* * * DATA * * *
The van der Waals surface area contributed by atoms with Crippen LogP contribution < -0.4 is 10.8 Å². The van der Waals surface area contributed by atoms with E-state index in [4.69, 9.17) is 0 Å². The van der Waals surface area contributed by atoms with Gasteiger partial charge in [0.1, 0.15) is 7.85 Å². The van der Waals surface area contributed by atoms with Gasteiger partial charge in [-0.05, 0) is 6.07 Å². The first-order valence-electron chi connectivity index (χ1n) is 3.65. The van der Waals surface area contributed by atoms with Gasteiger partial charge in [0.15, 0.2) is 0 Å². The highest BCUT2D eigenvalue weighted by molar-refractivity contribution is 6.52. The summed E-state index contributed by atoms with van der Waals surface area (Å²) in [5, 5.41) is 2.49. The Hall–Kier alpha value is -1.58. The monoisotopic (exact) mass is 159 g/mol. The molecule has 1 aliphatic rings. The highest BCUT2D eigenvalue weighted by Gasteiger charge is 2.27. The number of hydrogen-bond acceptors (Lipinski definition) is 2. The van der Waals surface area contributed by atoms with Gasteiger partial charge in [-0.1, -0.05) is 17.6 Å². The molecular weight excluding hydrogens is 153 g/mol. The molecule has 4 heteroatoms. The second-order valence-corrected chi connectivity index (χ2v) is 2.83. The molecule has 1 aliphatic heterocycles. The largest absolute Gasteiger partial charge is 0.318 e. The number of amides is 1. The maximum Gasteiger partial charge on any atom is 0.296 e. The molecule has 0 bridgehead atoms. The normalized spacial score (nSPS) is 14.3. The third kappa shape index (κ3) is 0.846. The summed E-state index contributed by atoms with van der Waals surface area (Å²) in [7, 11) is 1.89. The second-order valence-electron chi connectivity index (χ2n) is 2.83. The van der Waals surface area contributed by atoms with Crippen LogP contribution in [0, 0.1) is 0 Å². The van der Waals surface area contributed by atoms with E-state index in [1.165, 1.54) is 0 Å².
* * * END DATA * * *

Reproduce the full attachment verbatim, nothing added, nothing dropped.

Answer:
The van der Waals surface area contributed by atoms with Crippen LogP contribution < -0.4 is 10.8 Å². The van der Waals surface area contributed by atoms with E-state index in [4.69, 9.17) is 0 Å². The van der Waals surface area contributed by atoms with Gasteiger partial charge in [0.1, 0.15) is 7.85 Å². The van der Waals surface area contributed by atoms with Gasteiger partial charge in [-0.05, 0) is 6.07 Å². The first-order valence-electron chi connectivity index (χ1n) is 3.65. The van der Waals surface area contributed by atoms with Gasteiger partial charge in [0.15, 0.2) is 0 Å². The highest BCUT2D eigenvalue weighted by molar-refractivity contribution is 6.52. The summed E-state index contributed by atoms with van der Waals surface area (Å²) in [5, 5.41) is 2.49. The Hall–Kier alpha value is -1.58. The monoisotopic (exact) mass is 159 g/mol. The molecule has 1 aliphatic rings. The highest BCUT2D eigenvalue weighted by Gasteiger charge is 2.27. The number of hydrogen-bond acceptors (Lipinski definition) is 2. The van der Waals surface area contributed by atoms with Gasteiger partial charge in [-0.1, -0.05) is 17.6 Å². The molecular weight excluding hydrogens is 153 g/mol. The molecule has 4 heteroatoms. The second-order valence-corrected chi connectivity index (χ2v) is 2.83. The molecule has 1 aliphatic heterocycles. The largest absolute Gasteiger partial charge is 0.318 e. The number of amides is 1. The maximum Gasteiger partial charge on any atom is 0.296 e. The molecule has 0 bridgehead atoms. The normalized spacial score (nSPS) is 14.3. The third kappa shape index (κ3) is 0.846. The summed E-state index contributed by atoms with van der Waals surface area (Å²) in [7, 11) is 1.89. The second-order valence-electron chi connectivity index (χ2n) is 2.83. The van der Waals surface area contributed by atoms with Crippen LogP contribution in [0, 0.1) is 0 Å². The van der Waals surface area contributed by atoms with E-state index in [1.165, 1.54) is 0 Å².